02/07/19 - 9:45 AM to 10:45 AM
Dow Lecture Series: Professor Erik Grumstrup
Dow Lecture Series
Chemical- and Structure-correlated Charge Carrier Transport in Disordered Materials
Charge carrier and exciton transport is a key parameter determining the performance of optoelectronic and electronic devices, from photovoltaics to transistors. While mobility or diffusivity are important empirical factors when comparing materials for a particular application, conventional ensemble approaches for measuring these parameters average over structural heterogeneities like grain boundaries or local crystal orientation, which are ubiquitous in the disordered materials produced through solution-based fabrication approaches. Furthermore, experimental measures of mobility often fail to link transport efficiency to intrinsic material parameters. To overcome these limitations, our group has utilized transient absorption microscopies that enable local measures of exciton or free-carrier transport to be correlated to the local material morphology as well as to material parameters like effective mass and mean scattering time. In lead halide perovskites, we have correlated direct measures of the ambipolar diffusivity to refractive index changes induced by photogenerated free charge carriers on individual perovskite domains. These optical measurements provide a local probe of how perovskite chemistry systematically determines transport rates through a tightly-coupled interplay of effective mass, band structure, and disorder.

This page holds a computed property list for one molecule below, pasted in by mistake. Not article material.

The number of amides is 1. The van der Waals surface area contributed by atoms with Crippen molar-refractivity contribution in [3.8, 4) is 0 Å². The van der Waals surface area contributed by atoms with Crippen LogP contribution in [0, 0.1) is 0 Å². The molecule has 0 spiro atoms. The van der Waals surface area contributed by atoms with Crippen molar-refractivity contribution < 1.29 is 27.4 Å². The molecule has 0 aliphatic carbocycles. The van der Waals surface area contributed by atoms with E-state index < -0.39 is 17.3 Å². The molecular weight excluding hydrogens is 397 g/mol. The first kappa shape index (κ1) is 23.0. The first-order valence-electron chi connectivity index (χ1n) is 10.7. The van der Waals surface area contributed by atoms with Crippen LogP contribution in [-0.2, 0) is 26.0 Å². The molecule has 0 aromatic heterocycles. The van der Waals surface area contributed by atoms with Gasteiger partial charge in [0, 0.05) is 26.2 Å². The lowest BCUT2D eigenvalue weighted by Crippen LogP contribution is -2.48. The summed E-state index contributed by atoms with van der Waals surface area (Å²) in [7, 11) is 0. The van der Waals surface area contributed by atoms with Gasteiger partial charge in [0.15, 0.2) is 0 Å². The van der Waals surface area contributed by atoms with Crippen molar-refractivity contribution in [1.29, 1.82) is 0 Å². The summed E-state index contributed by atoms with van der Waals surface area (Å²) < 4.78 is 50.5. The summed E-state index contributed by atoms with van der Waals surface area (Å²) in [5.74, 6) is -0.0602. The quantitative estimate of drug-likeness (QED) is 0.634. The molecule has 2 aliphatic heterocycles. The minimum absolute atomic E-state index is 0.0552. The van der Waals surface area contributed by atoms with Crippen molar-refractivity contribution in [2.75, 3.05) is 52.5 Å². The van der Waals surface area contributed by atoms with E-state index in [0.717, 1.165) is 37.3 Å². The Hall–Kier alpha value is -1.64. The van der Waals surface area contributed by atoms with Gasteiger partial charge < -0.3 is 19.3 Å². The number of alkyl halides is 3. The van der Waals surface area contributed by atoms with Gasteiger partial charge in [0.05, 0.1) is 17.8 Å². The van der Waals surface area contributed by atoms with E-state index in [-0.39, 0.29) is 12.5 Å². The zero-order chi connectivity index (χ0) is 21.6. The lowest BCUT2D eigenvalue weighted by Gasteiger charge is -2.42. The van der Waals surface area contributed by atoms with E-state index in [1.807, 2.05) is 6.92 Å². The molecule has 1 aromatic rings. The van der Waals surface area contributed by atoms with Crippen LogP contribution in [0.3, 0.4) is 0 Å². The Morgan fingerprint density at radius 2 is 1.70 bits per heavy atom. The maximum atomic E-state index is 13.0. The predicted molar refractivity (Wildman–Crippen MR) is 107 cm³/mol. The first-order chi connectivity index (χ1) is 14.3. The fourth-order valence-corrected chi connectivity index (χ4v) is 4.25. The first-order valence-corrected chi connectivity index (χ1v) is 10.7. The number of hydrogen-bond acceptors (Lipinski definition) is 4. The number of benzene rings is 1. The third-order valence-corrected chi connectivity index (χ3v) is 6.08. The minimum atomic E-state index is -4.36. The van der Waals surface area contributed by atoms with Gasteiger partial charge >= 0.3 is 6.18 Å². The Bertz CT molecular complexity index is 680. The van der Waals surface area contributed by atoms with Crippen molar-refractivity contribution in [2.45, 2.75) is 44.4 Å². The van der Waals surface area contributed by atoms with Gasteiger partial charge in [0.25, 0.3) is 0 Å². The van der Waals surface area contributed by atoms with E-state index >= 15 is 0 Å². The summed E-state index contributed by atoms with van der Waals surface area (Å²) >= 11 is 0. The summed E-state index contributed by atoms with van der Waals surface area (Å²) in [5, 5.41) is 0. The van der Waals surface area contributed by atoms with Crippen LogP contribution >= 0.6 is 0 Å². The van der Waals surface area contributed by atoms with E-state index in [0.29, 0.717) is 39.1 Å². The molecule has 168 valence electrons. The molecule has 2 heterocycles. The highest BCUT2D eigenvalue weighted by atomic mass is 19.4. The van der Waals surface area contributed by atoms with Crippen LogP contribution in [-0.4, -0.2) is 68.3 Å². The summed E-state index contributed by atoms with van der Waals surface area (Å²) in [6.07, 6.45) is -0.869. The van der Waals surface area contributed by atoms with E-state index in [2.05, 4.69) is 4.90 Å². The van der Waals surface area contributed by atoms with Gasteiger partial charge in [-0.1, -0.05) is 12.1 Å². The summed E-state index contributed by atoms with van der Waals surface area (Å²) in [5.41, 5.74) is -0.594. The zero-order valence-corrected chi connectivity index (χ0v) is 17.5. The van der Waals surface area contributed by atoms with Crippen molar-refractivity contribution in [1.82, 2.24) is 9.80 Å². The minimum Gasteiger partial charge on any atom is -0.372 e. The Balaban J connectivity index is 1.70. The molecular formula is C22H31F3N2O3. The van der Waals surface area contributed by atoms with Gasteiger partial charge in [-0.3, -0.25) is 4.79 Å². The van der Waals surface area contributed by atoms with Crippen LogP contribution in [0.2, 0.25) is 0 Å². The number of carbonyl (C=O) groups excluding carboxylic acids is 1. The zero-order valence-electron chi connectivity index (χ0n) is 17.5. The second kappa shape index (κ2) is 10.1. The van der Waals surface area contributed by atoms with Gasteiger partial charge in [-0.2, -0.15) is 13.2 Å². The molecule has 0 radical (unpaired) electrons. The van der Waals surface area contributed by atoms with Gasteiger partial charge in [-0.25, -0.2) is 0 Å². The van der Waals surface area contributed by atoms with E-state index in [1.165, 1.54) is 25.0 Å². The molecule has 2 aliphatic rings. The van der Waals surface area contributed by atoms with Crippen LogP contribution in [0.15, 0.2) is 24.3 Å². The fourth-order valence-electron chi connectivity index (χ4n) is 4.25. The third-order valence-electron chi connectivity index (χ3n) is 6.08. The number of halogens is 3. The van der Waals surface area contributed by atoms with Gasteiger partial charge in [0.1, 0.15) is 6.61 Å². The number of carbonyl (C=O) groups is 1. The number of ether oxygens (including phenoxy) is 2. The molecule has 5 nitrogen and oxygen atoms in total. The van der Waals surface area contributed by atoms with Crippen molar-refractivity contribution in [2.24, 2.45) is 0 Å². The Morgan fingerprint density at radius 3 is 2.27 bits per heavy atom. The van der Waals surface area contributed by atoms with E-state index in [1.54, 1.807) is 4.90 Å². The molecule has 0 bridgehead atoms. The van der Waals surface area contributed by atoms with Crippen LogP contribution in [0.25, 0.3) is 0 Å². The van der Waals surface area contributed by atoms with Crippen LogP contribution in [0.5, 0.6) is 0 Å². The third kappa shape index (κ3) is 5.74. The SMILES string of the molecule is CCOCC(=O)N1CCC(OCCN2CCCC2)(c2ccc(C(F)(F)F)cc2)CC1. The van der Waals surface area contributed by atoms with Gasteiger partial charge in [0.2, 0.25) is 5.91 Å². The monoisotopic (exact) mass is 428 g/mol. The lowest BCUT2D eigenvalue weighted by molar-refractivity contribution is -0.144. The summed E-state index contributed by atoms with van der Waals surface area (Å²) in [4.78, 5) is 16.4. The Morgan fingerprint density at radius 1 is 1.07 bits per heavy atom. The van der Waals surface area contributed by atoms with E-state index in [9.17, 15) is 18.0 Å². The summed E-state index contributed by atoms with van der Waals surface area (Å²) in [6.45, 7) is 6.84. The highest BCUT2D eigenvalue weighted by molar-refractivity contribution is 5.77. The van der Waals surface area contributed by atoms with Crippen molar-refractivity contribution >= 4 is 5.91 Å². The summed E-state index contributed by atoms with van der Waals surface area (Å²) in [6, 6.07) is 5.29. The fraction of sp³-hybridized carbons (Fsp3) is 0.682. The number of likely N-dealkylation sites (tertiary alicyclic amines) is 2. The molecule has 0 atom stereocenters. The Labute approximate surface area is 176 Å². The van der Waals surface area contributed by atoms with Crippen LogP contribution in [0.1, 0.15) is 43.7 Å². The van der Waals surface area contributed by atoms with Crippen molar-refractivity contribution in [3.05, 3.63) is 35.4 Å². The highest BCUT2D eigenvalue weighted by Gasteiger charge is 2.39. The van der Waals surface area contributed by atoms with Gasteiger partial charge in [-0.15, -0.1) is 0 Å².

4:30 p.m. Thursday, Feb. 7
Kate & Michael Bárány Conference Room
(117/119 Smith Hall)
“Life as a Minnesota Alum”
Research in the Professor Grumstrup's group operates at the intersection of materials science and advanced spectroscopy, where his researchers aim to address challenges associated with next-generation photovoltaic materials, nanoscale electronics, and heterogeneous catalysis. Researchers are particularly interested in photochemistry and transport processes that occur on length scales between 10 nm and 10 um, where defects, proximity to surfaces, interfacial regions, and changes in morphology are critical determiners of functionality. To characterize this “mesoscale” region, researchers develop and utilize nonlinear optical microscopies with femtosecond (~10(-15) second) temporal resolution and sub-micron (10(-6) meter) spatial resolution that allow us to watch non-equilibrium dynamics as they evolve in both space and time. They ultimately seek to understand fundamental questions of material functionality: How does charge separation occur in bulk heterojunction solar cells? Where are the active sites on nanostructured catalysts? How does electron mobility change at the interface of two material domains? Questions like these guide our group as we tackle problems in materials science, interfacial chemistry, nanoscience, and optics.
Erik Grumstrup is an alumnus of the University of Minnesota, earning his bachelor's degree in 2006. His undergraduate research adviser was Professor Kenneth Leopold. He earned his doctorate from the University of Colorado at Boulder. He was an National Resource Council Research Associate at the Army Research Office, and a post-doctoral fellow at the University of North Carolina. He has been with Montana State University since 2015.